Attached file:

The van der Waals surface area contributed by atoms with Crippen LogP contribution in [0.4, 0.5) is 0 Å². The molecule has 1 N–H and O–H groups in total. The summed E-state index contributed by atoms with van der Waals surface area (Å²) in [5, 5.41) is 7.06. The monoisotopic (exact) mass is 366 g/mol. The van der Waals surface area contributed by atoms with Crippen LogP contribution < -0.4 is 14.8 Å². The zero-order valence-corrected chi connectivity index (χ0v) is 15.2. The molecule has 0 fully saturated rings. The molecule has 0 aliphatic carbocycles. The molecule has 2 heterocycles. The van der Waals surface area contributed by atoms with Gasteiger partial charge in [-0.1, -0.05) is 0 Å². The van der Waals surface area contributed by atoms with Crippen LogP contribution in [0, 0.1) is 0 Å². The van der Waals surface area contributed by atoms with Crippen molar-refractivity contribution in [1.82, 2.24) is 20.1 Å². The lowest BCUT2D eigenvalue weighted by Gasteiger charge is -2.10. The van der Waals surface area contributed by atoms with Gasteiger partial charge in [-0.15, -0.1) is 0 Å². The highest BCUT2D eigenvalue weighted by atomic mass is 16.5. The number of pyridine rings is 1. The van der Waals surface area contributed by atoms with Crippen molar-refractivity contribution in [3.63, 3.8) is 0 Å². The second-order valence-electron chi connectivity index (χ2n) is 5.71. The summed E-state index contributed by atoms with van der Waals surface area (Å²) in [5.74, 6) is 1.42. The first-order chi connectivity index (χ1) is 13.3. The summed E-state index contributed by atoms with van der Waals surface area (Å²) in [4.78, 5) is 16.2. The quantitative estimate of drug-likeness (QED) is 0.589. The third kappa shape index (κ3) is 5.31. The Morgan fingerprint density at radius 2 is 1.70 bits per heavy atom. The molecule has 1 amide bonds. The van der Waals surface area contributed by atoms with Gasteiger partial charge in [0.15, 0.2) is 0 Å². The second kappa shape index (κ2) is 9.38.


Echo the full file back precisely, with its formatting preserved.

The van der Waals surface area contributed by atoms with Crippen LogP contribution in [0.4, 0.5) is 0 Å². The molecule has 1 N–H and O–H groups in total. The summed E-state index contributed by atoms with van der Waals surface area (Å²) in [5, 5.41) is 7.06. The monoisotopic (exact) mass is 366 g/mol. The van der Waals surface area contributed by atoms with Crippen LogP contribution < -0.4 is 14.8 Å². The zero-order valence-corrected chi connectivity index (χ0v) is 15.2. The molecule has 0 fully saturated rings. The molecule has 0 aliphatic carbocycles. The molecule has 2 heterocycles. The van der Waals surface area contributed by atoms with Gasteiger partial charge in [-0.1, -0.05) is 0 Å². The van der Waals surface area contributed by atoms with Crippen LogP contribution in [0, 0.1) is 0 Å². The van der Waals surface area contributed by atoms with Crippen molar-refractivity contribution in [1.82, 2.24) is 20.1 Å². The lowest BCUT2D eigenvalue weighted by Gasteiger charge is -2.10. The van der Waals surface area contributed by atoms with Gasteiger partial charge in [-0.15, -0.1) is 0 Å². The highest BCUT2D eigenvalue weighted by atomic mass is 16.5. The number of pyridine rings is 1. The van der Waals surface area contributed by atoms with Crippen molar-refractivity contribution in [3.63, 3.8) is 0 Å². The second-order valence-electron chi connectivity index (χ2n) is 5.71. The summed E-state index contributed by atoms with van der Waals surface area (Å²) in [5.74, 6) is 1.42. The first-order chi connectivity index (χ1) is 13.3. The summed E-state index contributed by atoms with van der Waals surface area (Å²) in [4.78, 5) is 16.2. The quantitative estimate of drug-likeness (QED) is 0.589. The third kappa shape index (κ3) is 5.31. The Morgan fingerprint density at radius 2 is 1.70 bits per heavy atom. The molecule has 1 amide bonds. The van der Waals surface area contributed by atoms with Gasteiger partial charge in [0.15, 0.2) is 0 Å². The second kappa shape index (κ2) is 9.38.